Astros-Giants Preview

The Associated Press

San Francisco's Matt Cain had the privilege of starting the All-Star game for the NL this past week.

One of the biggest reasons he was rewarded with that honor was for the performance he had against the Houston Astros last month.

Facing the Astros for the first time since his perfect game, Cain looks to help the NL West-leading Giants complete the sweep in Sunday's finale and send Houston to a 13th straight road loss.

Cain (9-3, 2.62 ERA) made history June 13, throwing the majors' 22nd perfect game and the first in the franchise's 129-year history in a 10-0 win. He overpowered the Astros by striking out a career-high 14, but also benefited from a couple of outstanding plays by his corner outfielders.

The victory was part of an eight-start winning streak for Cain, who set the tone in Tuesday's All-Star game with two innings of one-hit ball in the NL's 8-0 win.

"There's not much more that could end the first half better than that," he told the Giants' official website.

Although Cain was one of baseball's top pitchers over the season's first half, he wasn't quite as sharp in his final three starts before the break, going 0-1 with a 3.98 ERA and San Francisco (48-40) losing each.

There are several reasons he could have better luck in his first outing of the second half.

The Astros (33-55) have lost 12 of 13 overall and are mired in their first 12-game road losing streak since ending the 1996 season with 12 consecutive defeats. They haven't dropped 13 in a row away from Houston in a single season since June 1990.

An anemic offense has been the biggest reason the team hasn't won a road game since taking the finale at AT&T Park a day after Cain's gem last month. The Astros are averaging 2.2 runs and batting .207 during the road skid, and this seemingly doesn't bode well for facing Cain, who is 2-0 with a 1.44 ERA in three home starts in the series since 2008.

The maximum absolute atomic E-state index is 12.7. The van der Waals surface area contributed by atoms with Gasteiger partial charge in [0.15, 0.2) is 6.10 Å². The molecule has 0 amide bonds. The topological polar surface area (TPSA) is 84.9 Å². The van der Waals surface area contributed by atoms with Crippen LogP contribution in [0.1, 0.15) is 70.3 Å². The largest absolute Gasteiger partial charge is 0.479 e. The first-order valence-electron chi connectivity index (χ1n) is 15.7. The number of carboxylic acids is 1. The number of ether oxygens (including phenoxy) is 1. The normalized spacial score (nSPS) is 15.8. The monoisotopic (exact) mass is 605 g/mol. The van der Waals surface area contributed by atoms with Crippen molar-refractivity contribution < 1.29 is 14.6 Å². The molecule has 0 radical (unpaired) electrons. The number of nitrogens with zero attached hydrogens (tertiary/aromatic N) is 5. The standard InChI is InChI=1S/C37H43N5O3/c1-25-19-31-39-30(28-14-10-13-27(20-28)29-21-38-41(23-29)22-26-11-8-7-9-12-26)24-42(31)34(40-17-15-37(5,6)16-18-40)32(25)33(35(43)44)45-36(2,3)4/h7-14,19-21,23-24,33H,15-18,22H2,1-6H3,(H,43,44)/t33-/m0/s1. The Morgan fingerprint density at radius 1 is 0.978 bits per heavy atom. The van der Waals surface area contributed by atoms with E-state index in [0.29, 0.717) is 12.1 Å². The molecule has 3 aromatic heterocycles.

Making matters even worse, Jed Lowrie, who has a team-high 14 homers, likely will miss some time after spraining his right ankle in the third inning in Saturday's 3-2, 12-inning loss.

The Giants looked like they were going to cruise to victory behind Tim Lincecum, who struck out 11 over eight innings, but closer Santiago Casilla allowed two runs with two outs in the ninth. The tying run scored on catcher Hector Sanchez's error - an ill-advised throw to first in an attempt to negate a dropped third strike.

Three innings later, Sanchez redeemed himself by singling home Pablo Sandoval to help the Giants move one-half game ahead of Los Angeles in the division.

"That's what we have to do," Sanchez said. "We have to keep working, keep playing and never give up."

Sanchez finished with a career-high four hits, while Melky Cabrera singled twice to raise his major league-leading total to 122 hits.

The Giants now try to frustrate Bud Norris (5-6, 4.71), who has an 8.25 ERA in losing his last five starts.

Despite an inflated ERA, the righty pitched well in his final outing before the All-Star break, yielding two runs and five hits in seven innings of a 2-0 setback to Pittsburgh. That was his second start after a stint on the disabled list because of a sprained left knee suffered in San Francisco on June 12. He left that outing with one out in the fourth inning having already allowed three runs.

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